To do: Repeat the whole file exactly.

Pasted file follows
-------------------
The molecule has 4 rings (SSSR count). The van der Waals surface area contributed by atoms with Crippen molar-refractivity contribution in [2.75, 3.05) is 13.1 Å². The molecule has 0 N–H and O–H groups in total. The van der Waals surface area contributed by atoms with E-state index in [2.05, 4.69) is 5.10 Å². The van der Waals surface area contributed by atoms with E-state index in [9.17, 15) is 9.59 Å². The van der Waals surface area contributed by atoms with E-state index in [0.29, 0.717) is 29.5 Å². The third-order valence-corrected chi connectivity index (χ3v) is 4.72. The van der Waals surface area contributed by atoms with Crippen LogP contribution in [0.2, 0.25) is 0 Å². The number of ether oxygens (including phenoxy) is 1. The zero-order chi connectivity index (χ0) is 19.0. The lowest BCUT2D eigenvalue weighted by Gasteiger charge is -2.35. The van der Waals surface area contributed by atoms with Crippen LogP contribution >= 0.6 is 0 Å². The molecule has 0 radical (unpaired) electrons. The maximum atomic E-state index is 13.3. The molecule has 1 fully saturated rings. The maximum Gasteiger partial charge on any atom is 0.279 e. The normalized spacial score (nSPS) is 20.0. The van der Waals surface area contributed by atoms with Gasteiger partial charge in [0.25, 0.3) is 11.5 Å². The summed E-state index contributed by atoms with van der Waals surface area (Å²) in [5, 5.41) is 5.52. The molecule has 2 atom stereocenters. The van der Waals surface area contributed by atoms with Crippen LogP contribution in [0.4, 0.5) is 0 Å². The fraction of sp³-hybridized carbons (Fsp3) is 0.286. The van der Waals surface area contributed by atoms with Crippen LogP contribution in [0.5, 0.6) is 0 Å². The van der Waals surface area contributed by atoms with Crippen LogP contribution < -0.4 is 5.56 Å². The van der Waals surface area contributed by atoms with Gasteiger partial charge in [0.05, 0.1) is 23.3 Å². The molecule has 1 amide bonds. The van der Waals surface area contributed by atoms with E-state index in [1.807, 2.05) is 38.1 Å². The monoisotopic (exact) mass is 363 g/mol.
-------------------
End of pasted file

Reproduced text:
The molecule has 4 rings (SSSR count). The van der Waals surface area contributed by atoms with Crippen molar-refractivity contribution in [2.75, 3.05) is 13.1 Å². The molecule has 0 N–H and O–H groups in total. The van der Waals surface area contributed by atoms with E-state index in [2.05, 4.69) is 5.10 Å². The van der Waals surface area contributed by atoms with E-state index in [9.17, 15) is 9.59 Å². The van der Waals surface area contributed by atoms with E-state index in [0.29, 0.717) is 29.5 Å². The third-order valence-corrected chi connectivity index (χ3v) is 4.72. The van der Waals surface area contributed by atoms with Crippen LogP contribution in [0.2, 0.25) is 0 Å². The number of ether oxygens (including phenoxy) is 1. The zero-order chi connectivity index (χ0) is 19.0. The lowest BCUT2D eigenvalue weighted by Gasteiger charge is -2.35. The van der Waals surface area contributed by atoms with Crippen LogP contribution >= 0.6 is 0 Å². The molecule has 0 radical (unpaired) electrons. The maximum atomic E-state index is 13.3. The molecule has 1 fully saturated rings. The maximum Gasteiger partial charge on any atom is 0.279 e. The normalized spacial score (nSPS) is 20.0. The van der Waals surface area contributed by atoms with Gasteiger partial charge in [0.25, 0.3) is 11.5 Å². The summed E-state index contributed by atoms with van der Waals surface area (Å²) in [5, 5.41) is 5.52. The molecule has 2 atom stereocenters. The van der Waals surface area contributed by atoms with Crippen LogP contribution in [0.4, 0.5) is 0 Å². The fraction of sp³-hybridized carbons (Fsp3) is 0.286. The van der Waals surface area contributed by atoms with Crippen LogP contribution in [0.5, 0.6) is 0 Å². The van der Waals surface area contributed by atoms with Crippen LogP contribution < -0.4 is 5.56 Å². The van der Waals surface area contributed by atoms with Gasteiger partial charge in [0.05, 0.1) is 23.3 Å². The molecule has 1 amide bonds. The van der Waals surface area contributed by atoms with E-state index in [1.807, 2.05) is 38.1 Å². The monoisotopic (exact) mass is 363 g/mol.